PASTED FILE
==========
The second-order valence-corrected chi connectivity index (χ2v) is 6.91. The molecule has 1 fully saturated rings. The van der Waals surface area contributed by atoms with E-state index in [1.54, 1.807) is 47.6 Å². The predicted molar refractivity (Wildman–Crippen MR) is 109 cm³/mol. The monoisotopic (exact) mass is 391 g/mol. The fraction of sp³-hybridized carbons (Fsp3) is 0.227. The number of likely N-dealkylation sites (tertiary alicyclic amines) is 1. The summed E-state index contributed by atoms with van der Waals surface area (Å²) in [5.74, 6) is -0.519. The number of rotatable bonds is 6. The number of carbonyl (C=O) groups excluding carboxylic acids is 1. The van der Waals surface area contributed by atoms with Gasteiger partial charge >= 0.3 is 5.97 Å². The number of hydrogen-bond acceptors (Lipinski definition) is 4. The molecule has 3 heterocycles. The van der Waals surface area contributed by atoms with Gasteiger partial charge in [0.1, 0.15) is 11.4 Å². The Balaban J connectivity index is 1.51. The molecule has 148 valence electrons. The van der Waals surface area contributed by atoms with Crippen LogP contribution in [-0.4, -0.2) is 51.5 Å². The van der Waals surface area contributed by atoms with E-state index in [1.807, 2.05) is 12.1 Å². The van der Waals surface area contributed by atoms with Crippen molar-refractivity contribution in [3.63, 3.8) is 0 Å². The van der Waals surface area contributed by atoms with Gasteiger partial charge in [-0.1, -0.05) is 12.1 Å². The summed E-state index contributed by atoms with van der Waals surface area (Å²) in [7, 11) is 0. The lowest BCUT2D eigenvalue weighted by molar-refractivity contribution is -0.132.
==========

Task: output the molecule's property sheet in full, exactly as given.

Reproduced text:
The second-order valence-corrected chi connectivity index (χ2v) is 6.91. The molecule has 1 fully saturated rings. The van der Waals surface area contributed by atoms with E-state index in [1.54, 1.807) is 47.6 Å². The predicted molar refractivity (Wildman–Crippen MR) is 109 cm³/mol. The monoisotopic (exact) mass is 391 g/mol. The fraction of sp³-hybridized carbons (Fsp3) is 0.227. The number of likely N-dealkylation sites (tertiary alicyclic amines) is 1. The summed E-state index contributed by atoms with van der Waals surface area (Å²) in [5.74, 6) is -0.519. The number of rotatable bonds is 6. The number of carbonyl (C=O) groups excluding carboxylic acids is 1. The van der Waals surface area contributed by atoms with Gasteiger partial charge >= 0.3 is 5.97 Å². The number of hydrogen-bond acceptors (Lipinski definition) is 4. The molecule has 3 heterocycles. The van der Waals surface area contributed by atoms with Gasteiger partial charge in [0.1, 0.15) is 11.4 Å². The Balaban J connectivity index is 1.51. The molecule has 148 valence electrons. The van der Waals surface area contributed by atoms with Crippen LogP contribution in [-0.4, -0.2) is 51.5 Å². The van der Waals surface area contributed by atoms with E-state index in [1.807, 2.05) is 12.1 Å². The van der Waals surface area contributed by atoms with Crippen molar-refractivity contribution in [3.63, 3.8) is 0 Å². The van der Waals surface area contributed by atoms with Gasteiger partial charge in [-0.1, -0.05) is 12.1 Å². The summed E-state index contributed by atoms with van der Waals surface area (Å²) in [7, 11) is 0. The lowest BCUT2D eigenvalue weighted by molar-refractivity contribution is -0.132.